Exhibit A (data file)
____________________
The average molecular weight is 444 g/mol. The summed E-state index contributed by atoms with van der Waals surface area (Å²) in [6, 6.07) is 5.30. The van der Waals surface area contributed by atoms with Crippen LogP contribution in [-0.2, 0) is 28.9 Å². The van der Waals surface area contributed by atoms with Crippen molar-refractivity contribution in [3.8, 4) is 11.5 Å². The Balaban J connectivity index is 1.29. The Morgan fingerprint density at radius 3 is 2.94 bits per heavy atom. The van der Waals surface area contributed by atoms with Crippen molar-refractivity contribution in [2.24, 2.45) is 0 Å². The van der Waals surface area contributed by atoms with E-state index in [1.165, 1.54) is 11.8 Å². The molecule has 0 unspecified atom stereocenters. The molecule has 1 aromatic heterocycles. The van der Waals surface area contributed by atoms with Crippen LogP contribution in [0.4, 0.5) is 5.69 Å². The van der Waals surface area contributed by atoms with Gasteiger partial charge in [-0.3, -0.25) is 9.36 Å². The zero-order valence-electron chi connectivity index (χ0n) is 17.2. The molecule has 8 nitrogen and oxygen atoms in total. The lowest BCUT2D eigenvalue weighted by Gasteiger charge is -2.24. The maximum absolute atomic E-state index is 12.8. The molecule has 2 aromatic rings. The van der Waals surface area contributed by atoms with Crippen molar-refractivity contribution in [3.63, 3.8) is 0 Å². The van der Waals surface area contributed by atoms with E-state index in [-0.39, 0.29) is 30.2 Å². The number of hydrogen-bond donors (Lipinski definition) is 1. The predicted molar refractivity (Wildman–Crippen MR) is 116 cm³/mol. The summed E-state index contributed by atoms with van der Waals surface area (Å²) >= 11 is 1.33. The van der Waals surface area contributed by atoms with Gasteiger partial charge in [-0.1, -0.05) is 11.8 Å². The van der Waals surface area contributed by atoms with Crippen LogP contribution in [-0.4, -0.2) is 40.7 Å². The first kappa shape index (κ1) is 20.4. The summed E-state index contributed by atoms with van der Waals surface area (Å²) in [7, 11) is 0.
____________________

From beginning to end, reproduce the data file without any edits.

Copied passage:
The average molecular weight is 444 g/mol. The summed E-state index contributed by atoms with van der Waals surface area (Å²) in [6, 6.07) is 5.30. The van der Waals surface area contributed by atoms with Crippen LogP contribution in [-0.2, 0) is 28.9 Å². The van der Waals surface area contributed by atoms with Crippen molar-refractivity contribution in [3.8, 4) is 11.5 Å². The Balaban J connectivity index is 1.29. The Morgan fingerprint density at radius 3 is 2.94 bits per heavy atom. The van der Waals surface area contributed by atoms with Crippen molar-refractivity contribution in [2.24, 2.45) is 0 Å². The van der Waals surface area contributed by atoms with E-state index in [1.165, 1.54) is 11.8 Å². The molecule has 0 unspecified atom stereocenters. The molecule has 1 aromatic heterocycles. The van der Waals surface area contributed by atoms with Crippen LogP contribution in [0.4, 0.5) is 5.69 Å². The van der Waals surface area contributed by atoms with Gasteiger partial charge in [-0.3, -0.25) is 9.36 Å². The zero-order valence-electron chi connectivity index (χ0n) is 17.2. The molecule has 8 nitrogen and oxygen atoms in total. The lowest BCUT2D eigenvalue weighted by Gasteiger charge is -2.24. The maximum absolute atomic E-state index is 12.8. The molecule has 2 aromatic rings. The van der Waals surface area contributed by atoms with Crippen molar-refractivity contribution in [3.63, 3.8) is 0 Å². The van der Waals surface area contributed by atoms with E-state index in [-0.39, 0.29) is 30.2 Å². The number of hydrogen-bond donors (Lipinski definition) is 1. The predicted molar refractivity (Wildman–Crippen MR) is 116 cm³/mol. The summed E-state index contributed by atoms with van der Waals surface area (Å²) >= 11 is 1.33. The van der Waals surface area contributed by atoms with Gasteiger partial charge in [-0.1, -0.05) is 11.8 Å². The van der Waals surface area contributed by atoms with Crippen LogP contribution in [-0.4, -0.2) is 40.7 Å². The first kappa shape index (κ1) is 20.4. The summed E-state index contributed by atoms with van der Waals surface area (Å²) in [7, 11) is 0.